In a pan over a medium-high heat (or medium heat if using gas) drizzle generously with some olive oil, add your bashed cloves of garlic. Then cut your tomatoes in half and place flat side down in the pan. Sprinkle over your sugar and oregano, season generously with Maldon sea salt and black pepper and allow to cook for 8 minutes, before taking a potato masher or wooden spoon and bashing the tomatoes to break up the pulp. Stir the tomatoes well, add your water and turn the heat down to low-medium (or low if gas) and allow to cook for a couple of hours. After 2 hours, add a little more water if desired and using a hand blender, whizz the contents of the pan until a nice smooth sauce consistency. You can use/eat this immediately or freeze it to save it until needed. You will never reach for dodgy pasta sauces again!

Monday, 1 November 2010

Christmas Traditions and Family Favourites

It's the 1st of November and the Christmas decorations have gone up in my local high street. Unbelievable, but true! So seeing as Christmas will probably be here before we know it, I thought we could share some of our favourite traditional and not so traditional recipes and tips for Christmas Eve/Day and Boxing Day... Hell, even New Years!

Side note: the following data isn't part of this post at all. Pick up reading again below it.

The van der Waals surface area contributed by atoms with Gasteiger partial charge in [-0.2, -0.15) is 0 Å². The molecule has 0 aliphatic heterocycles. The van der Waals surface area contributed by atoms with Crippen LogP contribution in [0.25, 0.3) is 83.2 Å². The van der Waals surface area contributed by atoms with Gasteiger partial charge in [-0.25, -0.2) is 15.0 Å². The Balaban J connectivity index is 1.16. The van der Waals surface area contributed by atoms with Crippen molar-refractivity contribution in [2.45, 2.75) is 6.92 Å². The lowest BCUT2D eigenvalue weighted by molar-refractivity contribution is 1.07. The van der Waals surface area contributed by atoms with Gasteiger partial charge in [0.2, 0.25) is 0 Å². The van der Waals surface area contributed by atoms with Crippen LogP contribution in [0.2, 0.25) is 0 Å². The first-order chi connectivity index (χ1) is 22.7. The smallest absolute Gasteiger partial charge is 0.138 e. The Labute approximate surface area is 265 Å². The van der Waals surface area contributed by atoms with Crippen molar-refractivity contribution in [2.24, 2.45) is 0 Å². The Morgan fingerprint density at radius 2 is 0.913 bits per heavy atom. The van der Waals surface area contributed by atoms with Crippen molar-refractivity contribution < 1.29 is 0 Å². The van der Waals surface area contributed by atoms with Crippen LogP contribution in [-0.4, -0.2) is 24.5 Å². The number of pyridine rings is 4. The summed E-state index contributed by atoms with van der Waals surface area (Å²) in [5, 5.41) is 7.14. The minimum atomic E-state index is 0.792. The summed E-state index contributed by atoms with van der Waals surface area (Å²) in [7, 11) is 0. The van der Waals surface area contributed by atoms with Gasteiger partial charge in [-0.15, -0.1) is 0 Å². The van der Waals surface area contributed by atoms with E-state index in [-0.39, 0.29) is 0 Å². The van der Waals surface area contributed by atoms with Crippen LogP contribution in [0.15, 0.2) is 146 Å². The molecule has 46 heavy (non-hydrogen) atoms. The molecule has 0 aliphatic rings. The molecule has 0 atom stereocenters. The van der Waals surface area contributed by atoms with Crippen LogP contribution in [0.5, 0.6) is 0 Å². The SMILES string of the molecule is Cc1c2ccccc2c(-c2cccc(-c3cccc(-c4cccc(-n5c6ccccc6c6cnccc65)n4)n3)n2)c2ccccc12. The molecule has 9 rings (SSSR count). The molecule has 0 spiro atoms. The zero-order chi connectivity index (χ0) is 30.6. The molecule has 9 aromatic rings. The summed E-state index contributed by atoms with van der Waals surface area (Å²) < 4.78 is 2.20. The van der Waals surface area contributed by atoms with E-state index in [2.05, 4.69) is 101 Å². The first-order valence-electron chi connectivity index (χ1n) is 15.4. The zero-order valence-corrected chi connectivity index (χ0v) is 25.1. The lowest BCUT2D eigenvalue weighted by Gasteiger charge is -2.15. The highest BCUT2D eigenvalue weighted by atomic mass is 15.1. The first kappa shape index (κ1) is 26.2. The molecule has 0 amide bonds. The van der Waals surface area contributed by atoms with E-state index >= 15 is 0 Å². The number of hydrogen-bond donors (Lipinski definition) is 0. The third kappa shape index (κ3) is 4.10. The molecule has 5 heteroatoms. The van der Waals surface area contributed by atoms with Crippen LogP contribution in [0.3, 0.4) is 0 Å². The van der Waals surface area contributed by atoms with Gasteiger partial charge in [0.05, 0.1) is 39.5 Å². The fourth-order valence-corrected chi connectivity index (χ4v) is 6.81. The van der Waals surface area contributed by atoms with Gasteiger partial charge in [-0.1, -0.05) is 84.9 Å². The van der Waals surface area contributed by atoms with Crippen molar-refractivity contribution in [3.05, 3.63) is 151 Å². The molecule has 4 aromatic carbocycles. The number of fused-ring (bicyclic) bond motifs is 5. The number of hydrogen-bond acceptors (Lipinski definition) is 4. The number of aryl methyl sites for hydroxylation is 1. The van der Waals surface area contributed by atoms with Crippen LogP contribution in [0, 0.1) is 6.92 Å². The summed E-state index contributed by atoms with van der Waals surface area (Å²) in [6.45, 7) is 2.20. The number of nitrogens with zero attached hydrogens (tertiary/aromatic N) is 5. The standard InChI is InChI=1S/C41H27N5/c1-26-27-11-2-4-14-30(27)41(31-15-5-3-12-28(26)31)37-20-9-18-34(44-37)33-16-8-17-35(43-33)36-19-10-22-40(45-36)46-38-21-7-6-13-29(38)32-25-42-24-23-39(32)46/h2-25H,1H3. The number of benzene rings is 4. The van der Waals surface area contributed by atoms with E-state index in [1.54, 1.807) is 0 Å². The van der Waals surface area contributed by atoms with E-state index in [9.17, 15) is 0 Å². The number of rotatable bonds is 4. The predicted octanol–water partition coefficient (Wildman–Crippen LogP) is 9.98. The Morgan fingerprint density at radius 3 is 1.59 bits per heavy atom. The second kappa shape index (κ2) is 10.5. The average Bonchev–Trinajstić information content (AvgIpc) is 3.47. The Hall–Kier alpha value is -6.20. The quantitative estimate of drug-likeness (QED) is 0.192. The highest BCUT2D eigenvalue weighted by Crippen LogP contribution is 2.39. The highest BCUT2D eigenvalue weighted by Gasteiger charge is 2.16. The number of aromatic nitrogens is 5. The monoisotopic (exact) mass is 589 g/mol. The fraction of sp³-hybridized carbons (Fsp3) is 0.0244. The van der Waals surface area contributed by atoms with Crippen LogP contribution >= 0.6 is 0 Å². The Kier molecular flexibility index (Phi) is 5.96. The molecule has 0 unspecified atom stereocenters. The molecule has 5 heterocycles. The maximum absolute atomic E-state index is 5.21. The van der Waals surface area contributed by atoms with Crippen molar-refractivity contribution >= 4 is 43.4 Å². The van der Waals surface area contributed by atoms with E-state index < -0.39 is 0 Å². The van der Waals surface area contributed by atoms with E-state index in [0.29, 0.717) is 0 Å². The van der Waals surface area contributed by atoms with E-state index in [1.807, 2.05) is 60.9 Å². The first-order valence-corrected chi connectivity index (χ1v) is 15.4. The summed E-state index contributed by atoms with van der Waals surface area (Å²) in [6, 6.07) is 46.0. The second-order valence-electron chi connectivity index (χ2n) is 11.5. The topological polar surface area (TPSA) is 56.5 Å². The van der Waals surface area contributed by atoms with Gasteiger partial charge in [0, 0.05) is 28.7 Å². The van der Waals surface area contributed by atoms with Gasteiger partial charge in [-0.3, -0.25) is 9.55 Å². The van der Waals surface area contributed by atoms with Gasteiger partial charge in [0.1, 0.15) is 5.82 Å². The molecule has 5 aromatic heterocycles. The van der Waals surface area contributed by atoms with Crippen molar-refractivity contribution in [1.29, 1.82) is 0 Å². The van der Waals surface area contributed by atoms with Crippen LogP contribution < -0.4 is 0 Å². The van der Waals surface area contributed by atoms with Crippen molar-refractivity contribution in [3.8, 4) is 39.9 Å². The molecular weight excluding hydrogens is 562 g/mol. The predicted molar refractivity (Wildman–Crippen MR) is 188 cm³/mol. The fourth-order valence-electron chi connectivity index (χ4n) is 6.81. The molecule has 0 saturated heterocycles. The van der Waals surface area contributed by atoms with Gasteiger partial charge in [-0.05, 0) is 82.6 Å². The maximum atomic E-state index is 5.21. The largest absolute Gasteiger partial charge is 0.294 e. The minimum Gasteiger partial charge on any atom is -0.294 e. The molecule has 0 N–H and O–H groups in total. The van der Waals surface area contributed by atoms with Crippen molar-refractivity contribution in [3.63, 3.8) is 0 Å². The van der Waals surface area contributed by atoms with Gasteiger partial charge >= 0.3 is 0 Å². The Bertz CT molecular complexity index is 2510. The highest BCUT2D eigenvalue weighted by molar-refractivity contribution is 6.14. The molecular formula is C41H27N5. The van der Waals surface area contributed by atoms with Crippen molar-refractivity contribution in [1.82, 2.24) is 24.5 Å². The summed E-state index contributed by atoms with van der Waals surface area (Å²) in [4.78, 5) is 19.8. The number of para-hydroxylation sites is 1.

My family and I sit down to a non-traditional giant rib of beef with all the trimmings including Yorkshire puds, roast potatoes, stuffing balls, sausages and bacon-wrapped sausages. It works for us; we ditch the Christmas pudding (because nobody likes it) and I serve sticky toffee pudding with vanilla bean custard instead. I also like to bake either cookies or brownies with my nephews on Christmas Day too because it gives the kids a real sense of involvement in the preparations.

Boxing day usually features either duck, roast lamb or roast chicken with things like Gratin Dauphinoise or crispy thinly sliced potatoes and rosemary. New Years Eve is mainly about decadence; so lashings of indulgent Champagne with seafood, rack of lamb, lots of side dishes and cheeses etc... and very little dessert because everyone is usually drunk and dancing!

My best tips for Christmas are don't be afraid to cut corners! I usually buy Duchy beef gravy from Waitrose/Ocado to beef up my gravy and at Christmas they also do a fantastic poultry gravy too. I par-cook all my stuffing balls, sausages and roast potatoes and then finish them off in the oven the next day. I always put out a good selection of crudites, chips and dips on the table before the meal; which always buys me some extra time in the kitchen just in case I am running behind schedule.

This year I would love to add a few new additions to the table, so what are your festive traditions and what do you like to eat? What are your family favourites and which are your favourite tips / recipes?